Zinc is an important antioxidant and anti-inflammatory mineral which plays a key role in immune functions. An adequate level of zinc improves resistance to infections, boosts antibody production, maintains levels of hormones in the thymus (the organ responsible for producing T-cells) and permits vigorous T-cell responses. Zinc deficiency leads to a fall in testosterone levels, which in turn affects the body's ability to maintain and build lean muscle tissue. Zinc competes with copper for absorption, and AZT (zidovudine, Retrovir) may also reduce zinc levels.
A two-and-a-half year study in asymptomatic HIV-positive people showed that significantly lowered levels of zinc in serum (and correspondingly elevated levels of copper) were a strong predictor of progression to AIDS. The study failed to show any relationship between dietary intake of zinc and serum levels, suggesting that supplementation may not slow disease progression.1
However, another smaller study showed that when compared with an untreated HIV-negative group, eleven HIV-positive men who received 1 mg/kg body weight (about 60 to 70 mg a day for the average adult male) of zinc sulphate for ten weeks gained weight and showed a moderate increase in CD4 cell count.2
Italian researchers found that giving 200mg zinc sulphate for 30 days to AZT-treated people reduced the subsequent incidence of opportunistic infections in the study group when compared with a control group of AZT-treated patients. The study followed 35 people with lymphadenopathy but no other symptoms and 22 people who had already been diagnosed with AIDS. The study followed participants for two years and among the group with AIDS noted eleven life-threatening infections in the zinc-treated group compared with 25 in the control group. In the group who only had lymphadenopathy only one zinc-treated individual developed an opportunistic infection compared with 13 in the AZT-only group.3
This study needs to be treated with caution because of the confounding effect of AZT treatment on zinc status. Dr Richard Beach has noted that in a group of patients who began AZT treatment, serum zinc levels continued to decline, whilst a matched group of patients who did not receive AZT showed no change in zinc status. Some studies have shown that low serum zinc is a strong predictor of CD4 cell count decline.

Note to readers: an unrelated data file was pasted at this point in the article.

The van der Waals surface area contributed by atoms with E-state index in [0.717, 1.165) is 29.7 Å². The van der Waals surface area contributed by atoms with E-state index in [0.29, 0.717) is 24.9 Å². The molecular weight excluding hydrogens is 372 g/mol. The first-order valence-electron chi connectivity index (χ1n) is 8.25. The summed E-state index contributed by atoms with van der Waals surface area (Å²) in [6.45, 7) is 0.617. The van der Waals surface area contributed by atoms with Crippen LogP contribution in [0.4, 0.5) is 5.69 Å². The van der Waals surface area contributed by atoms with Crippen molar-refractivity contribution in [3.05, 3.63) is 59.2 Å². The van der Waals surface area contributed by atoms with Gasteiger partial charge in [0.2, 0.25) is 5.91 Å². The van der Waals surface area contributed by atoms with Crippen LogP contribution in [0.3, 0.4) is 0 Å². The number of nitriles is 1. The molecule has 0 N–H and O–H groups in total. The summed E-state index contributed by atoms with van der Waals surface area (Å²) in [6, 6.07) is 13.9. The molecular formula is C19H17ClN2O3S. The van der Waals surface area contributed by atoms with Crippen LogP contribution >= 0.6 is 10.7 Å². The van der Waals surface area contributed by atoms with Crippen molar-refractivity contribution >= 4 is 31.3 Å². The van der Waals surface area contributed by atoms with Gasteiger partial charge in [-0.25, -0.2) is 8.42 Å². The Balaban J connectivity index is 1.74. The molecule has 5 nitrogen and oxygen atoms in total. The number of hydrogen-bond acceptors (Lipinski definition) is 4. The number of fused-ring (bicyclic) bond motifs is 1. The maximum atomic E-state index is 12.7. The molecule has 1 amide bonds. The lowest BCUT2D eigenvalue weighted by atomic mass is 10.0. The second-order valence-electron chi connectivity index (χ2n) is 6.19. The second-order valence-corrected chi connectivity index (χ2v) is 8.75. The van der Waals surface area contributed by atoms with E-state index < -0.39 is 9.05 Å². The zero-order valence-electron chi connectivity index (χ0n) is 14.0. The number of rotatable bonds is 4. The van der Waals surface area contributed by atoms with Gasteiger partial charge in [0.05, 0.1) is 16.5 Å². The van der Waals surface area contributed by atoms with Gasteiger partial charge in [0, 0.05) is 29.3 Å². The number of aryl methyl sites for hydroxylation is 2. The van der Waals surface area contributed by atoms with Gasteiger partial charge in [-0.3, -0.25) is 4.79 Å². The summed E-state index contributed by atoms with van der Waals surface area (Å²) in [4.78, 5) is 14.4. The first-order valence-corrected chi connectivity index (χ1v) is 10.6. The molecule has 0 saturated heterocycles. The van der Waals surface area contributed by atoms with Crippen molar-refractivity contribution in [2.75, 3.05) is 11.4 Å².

Overdosing with zinc is dangerous: it can impair immune responses and disrupt the metabolism of iron in the body, leading to anaemia. Doses above 200mg per day are not recommended and anaemia and neutropenia have been noted in people receiving doses above 50mg a day. A 1994 study showed that HIV-positive men with the highest level of zinc intake at the outset were most likely to have developed AIDS after seven years of follow up. This suggests that too much zinc can be just as bad as too little zinc in the diet.4
Zinc comes in several forms. People taking a supplement should check what quantity of elemental zinc is contained in the supplement. High zinc intake is especially dangerous in people with candidiasis. If supplementing it is important to ensure an adequate intake of copper and selenium, since these minerals compete for absorption. Intakes of zinc as low as 50mg a day have been shown to interfere with the utilisation of copper and lead to symptoms such as lowered white blood cell count, lack of resistance to bacterial infections and to anaemia.
Good food sources of zinc are whole-grain products, brewers' yeast, wheat bran and germ, seafoods and animal meats.